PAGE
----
The Big Trip: Queenstown

When we were due to leave Wanaka the bus made a stop at Puzzling World giving us time to explore the maze and various other puzzles.  You can see us getting lost in the maze in our video here.

Our next stop was Kawarau Bridge, the site of the first commercial bungy.  We were shown a video on arrival about the history of bungy and the company and then whoever wished to have a go, signed up and went out.  It was fun watching people jump and have a go on the zipline but it got a bit tedious after a while, it was a shame that those who didn’t want to, or couldn’t, take part had to hang around with nothing to do.  There wasn’t even any trails we could have done whilst we waited.

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We stayed in Queenstown for five nights before catching our “Deep South” bus and then stayed another night on our return from Milford Sound.  We stayed at Sir Cedric’s Bungy Backpackers and the Tahuna Pod Hostel.

At the Bungy Backpackers we stayed in what was effectively a wooden shed in the garden of the hostel.  It was nice to have a little privacy and space for just the two of us but as the door and windows were quite old it got extremely cold during the night, to the point we were wearing our thermal fleeces in bed!  Then in the morning you had a nice bracing walk into the hostel through the kitchen to use the loo and showers.  It was okay but just felt a little run down.  The staff were wonderful though and since we spent the majority of our time away from the hostel the condition of it and available facilities didn’t really bother us that much.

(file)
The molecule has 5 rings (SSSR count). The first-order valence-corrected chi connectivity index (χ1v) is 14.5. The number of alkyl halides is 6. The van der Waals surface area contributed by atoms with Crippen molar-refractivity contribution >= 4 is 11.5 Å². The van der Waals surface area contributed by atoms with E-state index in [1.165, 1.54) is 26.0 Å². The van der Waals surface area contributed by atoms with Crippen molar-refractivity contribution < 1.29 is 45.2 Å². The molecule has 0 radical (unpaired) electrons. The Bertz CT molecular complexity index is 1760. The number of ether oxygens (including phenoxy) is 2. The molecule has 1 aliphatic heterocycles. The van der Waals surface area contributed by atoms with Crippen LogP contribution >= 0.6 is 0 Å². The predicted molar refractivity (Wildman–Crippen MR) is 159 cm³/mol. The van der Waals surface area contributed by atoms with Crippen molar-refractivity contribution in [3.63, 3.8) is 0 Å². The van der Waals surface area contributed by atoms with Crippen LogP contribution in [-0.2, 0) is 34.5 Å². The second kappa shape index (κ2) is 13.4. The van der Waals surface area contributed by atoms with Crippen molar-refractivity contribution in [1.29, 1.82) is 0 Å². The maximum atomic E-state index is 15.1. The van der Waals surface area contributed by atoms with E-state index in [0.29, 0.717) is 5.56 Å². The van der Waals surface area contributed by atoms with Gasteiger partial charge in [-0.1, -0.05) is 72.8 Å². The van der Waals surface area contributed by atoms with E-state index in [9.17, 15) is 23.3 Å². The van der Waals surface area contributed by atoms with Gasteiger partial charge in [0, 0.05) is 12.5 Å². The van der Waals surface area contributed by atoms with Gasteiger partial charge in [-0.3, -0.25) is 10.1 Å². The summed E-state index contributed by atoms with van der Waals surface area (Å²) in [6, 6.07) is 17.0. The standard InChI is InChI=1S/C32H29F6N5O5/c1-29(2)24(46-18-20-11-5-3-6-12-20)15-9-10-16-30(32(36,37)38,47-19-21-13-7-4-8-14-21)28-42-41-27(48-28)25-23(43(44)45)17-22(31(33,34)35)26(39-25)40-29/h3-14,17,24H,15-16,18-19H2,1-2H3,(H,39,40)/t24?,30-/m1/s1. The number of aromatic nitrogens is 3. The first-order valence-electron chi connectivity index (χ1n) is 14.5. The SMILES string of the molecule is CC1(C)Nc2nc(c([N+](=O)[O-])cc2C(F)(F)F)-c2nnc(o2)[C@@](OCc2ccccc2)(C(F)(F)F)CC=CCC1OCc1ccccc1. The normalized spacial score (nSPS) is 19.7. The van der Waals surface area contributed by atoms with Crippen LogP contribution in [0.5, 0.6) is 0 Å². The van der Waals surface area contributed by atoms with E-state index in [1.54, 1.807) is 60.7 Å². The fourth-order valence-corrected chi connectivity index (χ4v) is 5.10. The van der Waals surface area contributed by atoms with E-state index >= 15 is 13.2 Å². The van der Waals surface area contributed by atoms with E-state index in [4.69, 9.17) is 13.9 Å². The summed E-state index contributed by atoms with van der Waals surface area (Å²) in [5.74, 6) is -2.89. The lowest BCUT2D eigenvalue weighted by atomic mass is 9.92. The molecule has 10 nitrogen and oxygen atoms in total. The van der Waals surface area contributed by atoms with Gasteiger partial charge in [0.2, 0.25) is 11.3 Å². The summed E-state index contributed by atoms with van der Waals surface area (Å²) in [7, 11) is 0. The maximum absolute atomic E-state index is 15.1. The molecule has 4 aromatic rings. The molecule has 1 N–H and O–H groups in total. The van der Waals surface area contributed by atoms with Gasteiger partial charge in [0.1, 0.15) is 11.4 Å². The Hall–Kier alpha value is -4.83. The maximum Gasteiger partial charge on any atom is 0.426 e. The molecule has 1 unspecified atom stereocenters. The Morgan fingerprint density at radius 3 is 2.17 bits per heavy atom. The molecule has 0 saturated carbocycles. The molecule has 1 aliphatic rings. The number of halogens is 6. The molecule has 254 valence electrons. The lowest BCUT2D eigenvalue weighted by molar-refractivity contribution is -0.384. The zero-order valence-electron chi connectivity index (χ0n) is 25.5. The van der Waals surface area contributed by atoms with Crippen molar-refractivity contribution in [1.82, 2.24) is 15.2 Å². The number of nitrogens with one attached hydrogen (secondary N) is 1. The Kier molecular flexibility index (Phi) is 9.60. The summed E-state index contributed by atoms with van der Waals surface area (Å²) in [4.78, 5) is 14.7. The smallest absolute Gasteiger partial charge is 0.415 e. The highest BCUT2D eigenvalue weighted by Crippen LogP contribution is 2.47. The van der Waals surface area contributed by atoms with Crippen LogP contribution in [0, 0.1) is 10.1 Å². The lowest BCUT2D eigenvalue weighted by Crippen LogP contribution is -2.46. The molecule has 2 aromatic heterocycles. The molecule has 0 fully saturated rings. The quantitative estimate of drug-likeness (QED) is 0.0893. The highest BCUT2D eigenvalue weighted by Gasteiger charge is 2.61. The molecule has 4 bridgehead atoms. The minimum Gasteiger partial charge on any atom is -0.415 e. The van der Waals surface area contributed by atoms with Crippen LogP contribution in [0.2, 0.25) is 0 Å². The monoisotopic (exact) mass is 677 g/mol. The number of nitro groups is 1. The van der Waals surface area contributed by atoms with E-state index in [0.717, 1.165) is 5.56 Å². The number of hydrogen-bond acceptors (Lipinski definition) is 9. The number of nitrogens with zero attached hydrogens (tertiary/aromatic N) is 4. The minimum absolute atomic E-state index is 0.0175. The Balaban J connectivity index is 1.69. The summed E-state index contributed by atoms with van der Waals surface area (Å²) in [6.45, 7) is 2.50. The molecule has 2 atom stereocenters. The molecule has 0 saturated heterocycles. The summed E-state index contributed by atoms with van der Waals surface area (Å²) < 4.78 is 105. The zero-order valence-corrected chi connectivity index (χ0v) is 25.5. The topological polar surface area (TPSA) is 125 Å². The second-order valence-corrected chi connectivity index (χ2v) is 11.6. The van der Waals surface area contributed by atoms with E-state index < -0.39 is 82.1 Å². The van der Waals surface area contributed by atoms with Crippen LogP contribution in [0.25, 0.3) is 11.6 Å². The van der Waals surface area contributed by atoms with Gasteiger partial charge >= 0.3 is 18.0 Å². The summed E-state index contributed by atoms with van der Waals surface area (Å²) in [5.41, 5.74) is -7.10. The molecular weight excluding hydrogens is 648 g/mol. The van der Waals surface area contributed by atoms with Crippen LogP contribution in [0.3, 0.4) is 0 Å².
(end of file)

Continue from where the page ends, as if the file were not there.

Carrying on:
The Tahuna Pod Hostel was a stark contrast to the Bungy Backpackers.  Owned by the same company, this is a new hostel to their line up.  We stayed in a seven bunk room that consisted of three double beds and one single all  built into pods in the wall.  Within the room was a sitting and dining area and a small kitchenette, although the facilities weren’t working.  There was a separate toilet and shower room outside of the room.  We only arrived at this hostel quite late and didn’t really get to take advantage of the other facilities on offer.  Such a shame as it was one of the nicest, most comfortable places we stayed.

Queenstown has a reputation for being the party town and whilst we’re not into drinking and dancing the night away we did enjoy quite a few great nights out with our friends during our stay. Despite the number of adrenalin-packed activities on offer, we stuck to the more sedate, free ones!  We had a great time with our friends Beth and Luke playing Frisbee Golf after borrowing some Frisbees from our hostel.  The course is set in the Queenstown Gardens and is a full 18-hole tournament course.  For each “hole” there is a starting point, complete with instructions and the par, and a basket to aim for.  The idea of the game is to get your Frisbee in the basket in the lowest number of throws.  We didn’t get to finish the course as it started to get dark (we were that bad it literally took an entire afternoon).  Having the wind and the disappearing light work against us was an hilarious combination, we haven’t laughed so much and so hard in a very long time.

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We also did the walk up Queenstown Hill to the “Dream Basket” and peak of Te Tapu-nui.  Once at the peak you are rewarded with views of The Remarkables, Cecil Peak, parts of Lake Wakatipu and the Kawarau River.  It was such a beautiful place to sit and enjoy a spot of lunch and sunbathing with our friends.

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As always we have accompanying videos for our stay in Queenstown.  The first part shows the Kawarau Bridge and bungy and is available here.  The second part shows off our Frisbee Golf skills and the hike up Queenstown Hill and is available here.

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